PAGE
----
Sotheby’s Magazine

Capturing the Hidden Beauty of Tibet's Impossible-to-Photograph Locations

By Matt Stromberg
To capture Tibet’s most important murals and mandalas, Thomas Laird had to wait for technology to catch up with his vision, finds Matt Stromberg.

W riter, photographer and artist Thomas Laird, sitting in a narrow hallway of the Fairmont Hotel in Santa Monica, asks, “Imagine that this hallway were half this width and 20ft high, and all the murals began 10ft in the air, and there were no windows – how do you shoot that?” Yet, in his book Murals of Tibet, he’s tried just that. “I’m breaking the laws of optics to make these images,” he says. “These are not just photographs.”

Murals of Tibet was published last year by Taschen, in an edition of 998 copies, in its massive Sumo format. Ten years in the making, the book features images of 120 murals spanning 1,000 years from 13 sites across Tibet.

Since many of the murals are located in nearly impossible to photograph locations, Laird used a cutting-edge multi-image capture process to shoot small sections of the murals, which he then meticulously stitched together digitally. In doing so, he presents the works not exactly as they might look, high up in a dimly lit temple, but in a more idealised form, true to their original intention.

“I see myself not as a documentarian, but as an artist,” Laird says. “I’m out to create an image that is accurate to the vision that was transmitted from India to Tibet, to you, through my hands.”

To understand Laird’s love for Tibet and its murals, you have to go back over four decades, when he visited Nepal for the first time, as a teenager in 1972.

“I just didn’t want to be a farmer or a doctor or a lawyer or anything that was on offer,” he recalls. “I didn’t know what I wanted and I wanted the space to find out on my own terms. Kathmandu was kind of the Paris of our generation. It was cheap to live, it was incredibly stimulating, and a cast of characters from all over the world had assembled there.”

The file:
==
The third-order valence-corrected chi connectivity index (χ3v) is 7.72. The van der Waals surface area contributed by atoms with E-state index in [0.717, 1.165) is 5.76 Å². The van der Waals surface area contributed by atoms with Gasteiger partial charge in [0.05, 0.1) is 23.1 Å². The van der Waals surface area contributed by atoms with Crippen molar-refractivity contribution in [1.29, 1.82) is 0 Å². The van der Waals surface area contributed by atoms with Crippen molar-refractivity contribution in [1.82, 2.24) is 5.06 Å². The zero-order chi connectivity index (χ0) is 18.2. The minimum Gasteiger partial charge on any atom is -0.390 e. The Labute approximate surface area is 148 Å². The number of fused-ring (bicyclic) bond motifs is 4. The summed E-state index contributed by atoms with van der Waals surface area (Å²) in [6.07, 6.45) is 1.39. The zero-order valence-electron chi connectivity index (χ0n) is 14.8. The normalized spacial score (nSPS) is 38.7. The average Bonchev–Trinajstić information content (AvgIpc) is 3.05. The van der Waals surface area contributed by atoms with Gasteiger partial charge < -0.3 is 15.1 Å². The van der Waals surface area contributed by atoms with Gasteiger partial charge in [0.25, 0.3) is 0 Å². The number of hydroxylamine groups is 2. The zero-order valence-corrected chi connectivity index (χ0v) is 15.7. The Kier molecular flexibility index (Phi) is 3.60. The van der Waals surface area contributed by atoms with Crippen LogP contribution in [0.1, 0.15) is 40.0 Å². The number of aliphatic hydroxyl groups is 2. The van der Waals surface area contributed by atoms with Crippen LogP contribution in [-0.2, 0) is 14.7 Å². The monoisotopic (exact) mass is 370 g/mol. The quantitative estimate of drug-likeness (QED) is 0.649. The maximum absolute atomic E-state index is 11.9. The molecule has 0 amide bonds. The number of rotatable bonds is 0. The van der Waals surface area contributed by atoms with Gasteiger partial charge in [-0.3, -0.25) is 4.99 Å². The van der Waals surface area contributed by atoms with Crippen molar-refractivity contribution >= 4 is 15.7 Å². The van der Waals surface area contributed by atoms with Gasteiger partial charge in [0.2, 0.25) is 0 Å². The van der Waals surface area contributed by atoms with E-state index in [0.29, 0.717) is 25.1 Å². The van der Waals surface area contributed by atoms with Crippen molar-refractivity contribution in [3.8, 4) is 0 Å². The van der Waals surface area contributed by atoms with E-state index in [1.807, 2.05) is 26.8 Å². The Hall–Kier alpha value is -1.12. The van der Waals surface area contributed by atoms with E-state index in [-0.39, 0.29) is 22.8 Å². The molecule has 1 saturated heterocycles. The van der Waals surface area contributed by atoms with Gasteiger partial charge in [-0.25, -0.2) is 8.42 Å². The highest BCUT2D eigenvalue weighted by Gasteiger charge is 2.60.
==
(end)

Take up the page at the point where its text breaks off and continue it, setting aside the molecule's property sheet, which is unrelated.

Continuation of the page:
Eleven-Headed Avalokiteshvara, 15th century, Gyantse Kumbum. Photo by Thomas Laird, 2018/TASCHEN, Murals of Tibet.

Laird was so smitten with the Himalayas that he got a grant to make documentary recordings of Tibetan ritual music. After visiting the area on and off for a decade, he decided to move to Nepal permanently (he has lived there full-time for the past 35 years).

From his new home, he began developing his photography skills and became a journalist, both writing and shooting stories for Time, Newsweek, National Geographic and other publications.

"This is a collection of all the great art of Tibet in one massive book, to a degree that will never be done again."
Thomas Laird

His obsession with murals began in 1986, when neighbouring Tibet was opened to foreign tourists. Laird was one of the first 100 people allowed in. “Boom, straight away, as soon as it opens, I was off to Tibet,” he remembers. “At that point there were zero restrictions on where we could go and how long we could stay.”

He took trips there with scholars of Tibet, who educated him on which temples to visit and the best murals to photograph.

“I was all over Tibet finding these great hidden treasures and coming back with bad photographs,” he says. “I was spending all this time and money, gnashing my teeth in anger, because photography can’t capture these murals.”

Thomas Laird. Photo by Allen Boudreaux.

Laird had to wait for the equipment to catch up to his vision. “My work was impossible without multi-image capture,” he says, “and that’s why there were no great full-resolution images of Tibetan murals before my work, because in the 20th century you didn’t have the digital technology to allow this.”

Even today, Laird’s process is incredibly labour-intensive, both in setting up, lighting and shooting each of the many photographs that make up a composite image of a mural, but also in the post-production stage, where the photographs are stitched together and manipulated for accurate and consistent colour.